New Fish to Replace the Dead

Today I have five new African cichlids waiting patiently (for now) in their bags floating in the tank. After recent fish loss that I put down to a low pH and kH, it will be good to replenish the population.

Maidenhead Aquatics in Appley Bridge tested the water and told me it was in good shape but I needed to gradually up the kH over a week as it was at 5. They keep their stock at 5 so the new fish should acclimatise well then join the others in enjoying the increasing kH levels.

The new additions:
1 x electric blue hap
1 x red fin kadango
1 x fusco hap
1 x albino peacock
1 x mystery fish – they are getting back to me on the proper name!

I hope all you fish keepers out there are enjoying your weekend.

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Mouthbrooding Mbuna?!

I think one of my Mbunas is mouthbrooding! I noticed an unusually baggy chin on one of the Acei and when I fed them this morning, she (I am now assuming it is a female!) didn’t eat anything. Before now they have all been keen on food.

As a reminder, this tank contains: Pseudotropheus sp. “Acei” or Ngara White Tail and 3 x Labidochromis caeruleus or Yellow Lab.

From reading numerous sites I understand that the females are mouthbrooders, holding the eggs in the ‘buchal pouch’ until all the yolk sacs have been consumed. This is usually about 3 weeks, then the fry are released to fend for themselves. If the mother feels her fry are threatened, she may take them back into her mouth for temporary shelter.

Do let me know if you have better information than this from your experience. I have taken a couple of pictures showing the chinny lady, along with a photo of the other two Acei together so you can see an obvious difference in their profiles. The water hasn’t stabilised yet so I not sure if that would kill any fry anyway or whether the other fish would be likely to eat them.

“It’s all part of life’s rich tapestry!”
Says my Dad!

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Poor George

To prepare the newly filled aquarium for the first fish, I added Nutrafin Cycle doses according to the bottle instructions, the odd pinch of fish flakes and daily doses of water from my existing tank. After a good week it had cycled enough that there was no ammonia, no nitrite but 20ppm of nitrate when tested. Hours after adding the first fish, I tested the water and was surprised to see the presence of nitrite as well at nitrate. It shouldn’t really have been a surprise as that is a common occurrence when adding first fish according to many Internet sources but I was too confident because my first tank never had a nitrite peak – lucky me!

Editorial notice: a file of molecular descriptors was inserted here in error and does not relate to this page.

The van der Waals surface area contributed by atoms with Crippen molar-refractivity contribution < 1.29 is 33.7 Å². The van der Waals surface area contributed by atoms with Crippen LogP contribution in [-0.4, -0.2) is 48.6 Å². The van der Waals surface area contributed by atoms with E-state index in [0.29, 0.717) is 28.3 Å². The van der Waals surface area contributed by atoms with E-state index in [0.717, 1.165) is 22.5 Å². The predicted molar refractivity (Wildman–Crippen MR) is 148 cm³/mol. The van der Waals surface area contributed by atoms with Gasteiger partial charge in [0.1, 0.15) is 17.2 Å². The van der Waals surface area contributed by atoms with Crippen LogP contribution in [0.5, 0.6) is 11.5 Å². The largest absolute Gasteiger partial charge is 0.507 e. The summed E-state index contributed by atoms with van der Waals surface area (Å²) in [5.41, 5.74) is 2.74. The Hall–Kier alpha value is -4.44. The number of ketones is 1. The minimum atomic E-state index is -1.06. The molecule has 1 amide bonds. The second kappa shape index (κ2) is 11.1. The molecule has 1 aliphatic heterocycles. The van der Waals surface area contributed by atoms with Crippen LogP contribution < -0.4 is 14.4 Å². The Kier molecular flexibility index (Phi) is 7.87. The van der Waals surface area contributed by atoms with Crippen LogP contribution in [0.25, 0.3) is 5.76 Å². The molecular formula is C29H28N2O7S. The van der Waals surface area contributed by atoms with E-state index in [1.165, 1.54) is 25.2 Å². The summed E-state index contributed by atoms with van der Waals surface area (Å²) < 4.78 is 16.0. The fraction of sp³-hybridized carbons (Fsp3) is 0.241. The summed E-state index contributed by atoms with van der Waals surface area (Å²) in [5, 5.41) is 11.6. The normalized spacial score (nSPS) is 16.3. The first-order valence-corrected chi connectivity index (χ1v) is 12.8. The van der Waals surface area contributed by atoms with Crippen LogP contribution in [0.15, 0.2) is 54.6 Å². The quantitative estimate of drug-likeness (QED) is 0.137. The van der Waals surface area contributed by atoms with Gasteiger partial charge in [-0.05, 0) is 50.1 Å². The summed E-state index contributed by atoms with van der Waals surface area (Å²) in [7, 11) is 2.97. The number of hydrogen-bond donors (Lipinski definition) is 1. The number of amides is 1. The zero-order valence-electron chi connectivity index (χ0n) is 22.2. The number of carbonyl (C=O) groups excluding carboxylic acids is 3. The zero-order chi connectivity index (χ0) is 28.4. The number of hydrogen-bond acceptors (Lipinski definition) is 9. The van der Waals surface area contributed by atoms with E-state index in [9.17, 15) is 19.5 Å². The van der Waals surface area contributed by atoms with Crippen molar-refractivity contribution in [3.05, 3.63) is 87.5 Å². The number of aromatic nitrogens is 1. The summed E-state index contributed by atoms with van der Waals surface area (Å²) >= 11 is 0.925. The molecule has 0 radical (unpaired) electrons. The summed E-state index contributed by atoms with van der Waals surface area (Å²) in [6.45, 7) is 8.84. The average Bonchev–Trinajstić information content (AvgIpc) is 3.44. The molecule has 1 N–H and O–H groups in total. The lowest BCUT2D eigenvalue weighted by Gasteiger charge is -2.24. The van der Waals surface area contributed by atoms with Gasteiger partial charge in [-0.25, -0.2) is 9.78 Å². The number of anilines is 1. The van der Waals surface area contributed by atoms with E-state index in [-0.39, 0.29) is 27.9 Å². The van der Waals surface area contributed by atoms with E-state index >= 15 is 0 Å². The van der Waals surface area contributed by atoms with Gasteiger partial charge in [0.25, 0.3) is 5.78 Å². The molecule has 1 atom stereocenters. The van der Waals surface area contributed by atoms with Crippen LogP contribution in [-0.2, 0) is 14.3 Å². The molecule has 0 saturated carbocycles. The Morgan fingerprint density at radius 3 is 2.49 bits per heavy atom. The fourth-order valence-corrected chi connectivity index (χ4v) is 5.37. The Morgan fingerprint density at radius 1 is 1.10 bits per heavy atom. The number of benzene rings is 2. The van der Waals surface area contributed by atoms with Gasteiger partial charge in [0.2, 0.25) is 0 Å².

As well as the 6 lovely Mbuna Cichlids, I also collected stroppy George the Sucking Loach from the LFS; they had been looking after him for months after I returned him due to his harassment of the other fish in the community tank. Every visit we would make sure we saw George and said hello. Yes, we did get odd looks at times. Especially from George. After realising that this sort of algae eater was suitable for the new fishies, I added him to the new tank too. He was very happy…until the second day when he was dead at the bottom of the tank. He WAS such a hardy fish, not even picking up Ich when other tank mates had it, being passed around to tank share with all sorts of fish in the LFS: yellow labs, an axylotyl and crabs to name a few. It was either a coincidence or I accidentally killed him with nitrites. I hope not. There was no sign of nibbled fins, lumps, discolouration, etc. but his anal vent looked red… Too much information?! Sorry George.

The second night, the Mbunas displayed behaviour I didn’t expect, the White Tailed Acei AND the Yellow Labs in a gang seeming to gulp at the surface. Yet more internet reading and I adjusted the inflow pipe so the water had a lot more agitation therefore more oxygen. Very quickly they all went back to normal. Result. I should say that to combat the nitrite peak I did a big water change and added more Nutrafin Cycle.

Since then my tests have shown ammonia present, no nitrites and still 20ppm nitrates. I’ve been adding doses of SERA ‘toxivec’ to neutralise ammonia.

The fish are looking great, really healthy and active. They recognise me already so follow me to beg for food. So far all is well.

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Aquarium Number 2 Unveiled!

Thanks to Super Husband I have a second 200 litre Fluval aquarium (with Aquamanta EFX 200 external filter) as a birthday gift which I am starting up as a Cichlid tank. So far, I have spent two hours assembling the flat pack of a cabinet (possibly the least clear assembly ‘instructions’ I’ve ever seen – and I HAVE assembled Ikea furniture and a flat pack greenhouse!), rinsed a bumper bag of fine gravel and added 21 pieces of lava rock.